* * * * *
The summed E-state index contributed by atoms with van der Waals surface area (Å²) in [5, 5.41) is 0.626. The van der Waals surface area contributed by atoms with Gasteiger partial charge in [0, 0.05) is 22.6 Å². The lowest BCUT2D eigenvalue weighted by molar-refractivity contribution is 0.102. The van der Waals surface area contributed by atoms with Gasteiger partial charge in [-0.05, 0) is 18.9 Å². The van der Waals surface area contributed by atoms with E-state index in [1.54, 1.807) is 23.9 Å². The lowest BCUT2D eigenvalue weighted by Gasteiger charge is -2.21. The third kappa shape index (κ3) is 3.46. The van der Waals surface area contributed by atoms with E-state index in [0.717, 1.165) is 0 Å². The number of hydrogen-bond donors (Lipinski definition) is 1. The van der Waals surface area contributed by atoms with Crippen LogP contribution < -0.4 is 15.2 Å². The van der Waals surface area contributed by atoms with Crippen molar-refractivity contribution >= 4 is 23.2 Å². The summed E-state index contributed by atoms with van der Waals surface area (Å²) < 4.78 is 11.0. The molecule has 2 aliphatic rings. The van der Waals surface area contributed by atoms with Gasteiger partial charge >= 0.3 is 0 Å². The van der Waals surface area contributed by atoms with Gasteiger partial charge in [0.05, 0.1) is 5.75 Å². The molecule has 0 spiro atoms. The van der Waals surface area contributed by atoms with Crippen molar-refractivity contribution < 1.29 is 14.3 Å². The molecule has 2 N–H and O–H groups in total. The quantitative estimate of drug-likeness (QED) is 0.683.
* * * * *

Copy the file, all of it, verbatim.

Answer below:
The summed E-state index contributed by atoms with van der Waals surface area (Å²) in [5, 5.41) is 0.626. The van der Waals surface area contributed by atoms with Gasteiger partial charge in [0, 0.05) is 22.6 Å². The lowest BCUT2D eigenvalue weighted by molar-refractivity contribution is 0.102. The van der Waals surface area contributed by atoms with Gasteiger partial charge in [-0.05, 0) is 18.9 Å². The van der Waals surface area contributed by atoms with E-state index in [1.54, 1.807) is 23.9 Å². The lowest BCUT2D eigenvalue weighted by Gasteiger charge is -2.21. The third kappa shape index (κ3) is 3.46. The van der Waals surface area contributed by atoms with E-state index in [0.717, 1.165) is 0 Å². The number of hydrogen-bond donors (Lipinski definition) is 1. The van der Waals surface area contributed by atoms with Crippen LogP contribution < -0.4 is 15.2 Å². The van der Waals surface area contributed by atoms with Crippen molar-refractivity contribution >= 4 is 23.2 Å². The summed E-state index contributed by atoms with van der Waals surface area (Å²) < 4.78 is 11.0. The molecule has 2 aliphatic rings. The van der Waals surface area contributed by atoms with Gasteiger partial charge >= 0.3 is 0 Å². The van der Waals surface area contributed by atoms with Gasteiger partial charge in [0.05, 0.1) is 5.75 Å². The molecule has 0 spiro atoms. The van der Waals surface area contributed by atoms with Crippen molar-refractivity contribution < 1.29 is 14.3 Å². The molecule has 2 N–H and O–H groups in total. The quantitative estimate of drug-likeness (QED) is 0.683.